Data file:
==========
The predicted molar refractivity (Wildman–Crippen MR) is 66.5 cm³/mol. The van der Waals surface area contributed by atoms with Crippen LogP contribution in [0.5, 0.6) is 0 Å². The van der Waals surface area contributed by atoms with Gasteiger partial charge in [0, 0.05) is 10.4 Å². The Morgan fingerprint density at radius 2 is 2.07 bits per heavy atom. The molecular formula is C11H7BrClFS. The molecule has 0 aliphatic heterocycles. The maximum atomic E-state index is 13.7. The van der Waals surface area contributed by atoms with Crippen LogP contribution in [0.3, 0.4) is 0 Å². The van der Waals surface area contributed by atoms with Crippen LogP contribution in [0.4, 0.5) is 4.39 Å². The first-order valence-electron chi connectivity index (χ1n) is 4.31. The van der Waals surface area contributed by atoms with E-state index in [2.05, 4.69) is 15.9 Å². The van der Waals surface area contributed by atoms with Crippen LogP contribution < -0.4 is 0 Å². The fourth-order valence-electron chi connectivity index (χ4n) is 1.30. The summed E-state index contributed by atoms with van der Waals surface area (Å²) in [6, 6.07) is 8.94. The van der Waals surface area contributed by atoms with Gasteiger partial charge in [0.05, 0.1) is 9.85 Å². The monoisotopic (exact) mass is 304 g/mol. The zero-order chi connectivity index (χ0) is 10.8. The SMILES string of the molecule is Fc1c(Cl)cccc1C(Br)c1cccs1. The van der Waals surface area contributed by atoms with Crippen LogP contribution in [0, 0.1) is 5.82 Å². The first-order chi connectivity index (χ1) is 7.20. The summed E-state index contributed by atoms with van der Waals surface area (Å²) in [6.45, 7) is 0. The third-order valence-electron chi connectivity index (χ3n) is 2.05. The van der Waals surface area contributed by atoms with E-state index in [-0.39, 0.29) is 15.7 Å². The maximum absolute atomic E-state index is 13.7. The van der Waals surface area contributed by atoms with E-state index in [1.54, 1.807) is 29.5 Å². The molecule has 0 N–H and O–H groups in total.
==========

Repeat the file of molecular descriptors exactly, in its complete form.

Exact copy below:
The predicted molar refractivity (Wildman–Crippen MR) is 66.5 cm³/mol. The van der Waals surface area contributed by atoms with Crippen LogP contribution in [0.5, 0.6) is 0 Å². The van der Waals surface area contributed by atoms with Gasteiger partial charge in [0, 0.05) is 10.4 Å². The Morgan fingerprint density at radius 2 is 2.07 bits per heavy atom. The molecular formula is C11H7BrClFS. The molecule has 0 aliphatic heterocycles. The maximum atomic E-state index is 13.7. The van der Waals surface area contributed by atoms with Crippen LogP contribution in [0.3, 0.4) is 0 Å². The van der Waals surface area contributed by atoms with Crippen LogP contribution in [0.4, 0.5) is 4.39 Å². The first-order valence-electron chi connectivity index (χ1n) is 4.31. The van der Waals surface area contributed by atoms with E-state index in [2.05, 4.69) is 15.9 Å². The van der Waals surface area contributed by atoms with Crippen LogP contribution < -0.4 is 0 Å². The fourth-order valence-electron chi connectivity index (χ4n) is 1.30. The summed E-state index contributed by atoms with van der Waals surface area (Å²) in [6, 6.07) is 8.94. The van der Waals surface area contributed by atoms with Gasteiger partial charge in [0.05, 0.1) is 9.85 Å². The monoisotopic (exact) mass is 304 g/mol. The zero-order chi connectivity index (χ0) is 10.8. The SMILES string of the molecule is Fc1c(Cl)cccc1C(Br)c1cccs1. The van der Waals surface area contributed by atoms with Crippen LogP contribution in [0, 0.1) is 5.82 Å². The first-order chi connectivity index (χ1) is 7.20. The summed E-state index contributed by atoms with van der Waals surface area (Å²) in [6.45, 7) is 0. The third-order valence-electron chi connectivity index (χ3n) is 2.05. The van der Waals surface area contributed by atoms with E-state index in [-0.39, 0.29) is 15.7 Å². The maximum absolute atomic E-state index is 13.7. The van der Waals surface area contributed by atoms with E-state index in [1.54, 1.807) is 29.5 Å². The molecule has 0 N–H and O–H groups in total.